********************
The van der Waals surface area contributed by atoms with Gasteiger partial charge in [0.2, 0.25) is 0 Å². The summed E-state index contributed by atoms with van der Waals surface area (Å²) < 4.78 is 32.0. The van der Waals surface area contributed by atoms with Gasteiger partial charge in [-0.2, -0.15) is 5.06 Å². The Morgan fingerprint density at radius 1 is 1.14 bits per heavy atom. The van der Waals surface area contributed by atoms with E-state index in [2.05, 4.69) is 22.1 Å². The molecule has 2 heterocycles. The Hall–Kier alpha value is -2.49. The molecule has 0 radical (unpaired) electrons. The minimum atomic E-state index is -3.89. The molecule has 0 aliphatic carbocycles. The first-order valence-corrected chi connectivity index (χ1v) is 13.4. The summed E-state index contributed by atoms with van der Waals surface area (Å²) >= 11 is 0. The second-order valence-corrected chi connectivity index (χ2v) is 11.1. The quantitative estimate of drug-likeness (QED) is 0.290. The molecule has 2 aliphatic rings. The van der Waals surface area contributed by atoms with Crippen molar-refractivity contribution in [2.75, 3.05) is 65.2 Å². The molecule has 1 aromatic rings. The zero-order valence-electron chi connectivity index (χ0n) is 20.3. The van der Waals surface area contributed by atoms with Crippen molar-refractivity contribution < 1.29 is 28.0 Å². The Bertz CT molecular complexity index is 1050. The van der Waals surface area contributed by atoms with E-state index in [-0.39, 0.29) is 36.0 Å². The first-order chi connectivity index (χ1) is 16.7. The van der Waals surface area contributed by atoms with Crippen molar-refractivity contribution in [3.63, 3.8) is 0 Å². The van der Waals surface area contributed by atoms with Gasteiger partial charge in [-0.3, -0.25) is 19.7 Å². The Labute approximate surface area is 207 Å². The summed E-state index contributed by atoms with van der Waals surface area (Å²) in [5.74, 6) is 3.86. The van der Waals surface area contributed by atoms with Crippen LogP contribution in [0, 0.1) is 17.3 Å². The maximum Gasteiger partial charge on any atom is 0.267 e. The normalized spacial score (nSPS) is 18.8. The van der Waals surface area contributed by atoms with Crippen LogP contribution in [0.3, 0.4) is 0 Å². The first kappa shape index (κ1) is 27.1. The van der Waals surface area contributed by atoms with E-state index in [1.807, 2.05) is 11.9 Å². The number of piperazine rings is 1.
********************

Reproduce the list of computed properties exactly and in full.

The van der Waals surface area contributed by atoms with Gasteiger partial charge in [0.2, 0.25) is 0 Å². The summed E-state index contributed by atoms with van der Waals surface area (Å²) < 4.78 is 32.0. The van der Waals surface area contributed by atoms with Gasteiger partial charge in [-0.2, -0.15) is 5.06 Å². The Morgan fingerprint density at radius 1 is 1.14 bits per heavy atom. The van der Waals surface area contributed by atoms with E-state index in [2.05, 4.69) is 22.1 Å². The molecule has 2 heterocycles. The Hall–Kier alpha value is -2.49. The molecule has 0 radical (unpaired) electrons. The minimum atomic E-state index is -3.89. The molecule has 0 aliphatic carbocycles. The first-order valence-corrected chi connectivity index (χ1v) is 13.4. The summed E-state index contributed by atoms with van der Waals surface area (Å²) >= 11 is 0. The second-order valence-corrected chi connectivity index (χ2v) is 11.1. The quantitative estimate of drug-likeness (QED) is 0.290. The molecule has 2 aliphatic rings. The van der Waals surface area contributed by atoms with Crippen molar-refractivity contribution in [2.75, 3.05) is 65.2 Å². The molecule has 1 aromatic rings. The zero-order valence-electron chi connectivity index (χ0n) is 20.3. The van der Waals surface area contributed by atoms with Crippen molar-refractivity contribution < 1.29 is 28.0 Å². The Bertz CT molecular complexity index is 1050. The van der Waals surface area contributed by atoms with E-state index in [-0.39, 0.29) is 36.0 Å². The first-order chi connectivity index (χ1) is 16.7. The van der Waals surface area contributed by atoms with Crippen molar-refractivity contribution in [3.63, 3.8) is 0 Å². The van der Waals surface area contributed by atoms with Gasteiger partial charge in [-0.3, -0.25) is 19.7 Å². The Labute approximate surface area is 207 Å². The summed E-state index contributed by atoms with van der Waals surface area (Å²) in [5.74, 6) is 3.86. The van der Waals surface area contributed by atoms with Crippen LogP contribution in [0, 0.1) is 17.3 Å². The maximum Gasteiger partial charge on any atom is 0.267 e. The normalized spacial score (nSPS) is 18.8. The van der Waals surface area contributed by atoms with Crippen LogP contribution in [0.3, 0.4) is 0 Å². The first kappa shape index (κ1) is 27.1. The van der Waals surface area contributed by atoms with E-state index in [1.807, 2.05) is 11.9 Å². The number of piperazine rings is 1.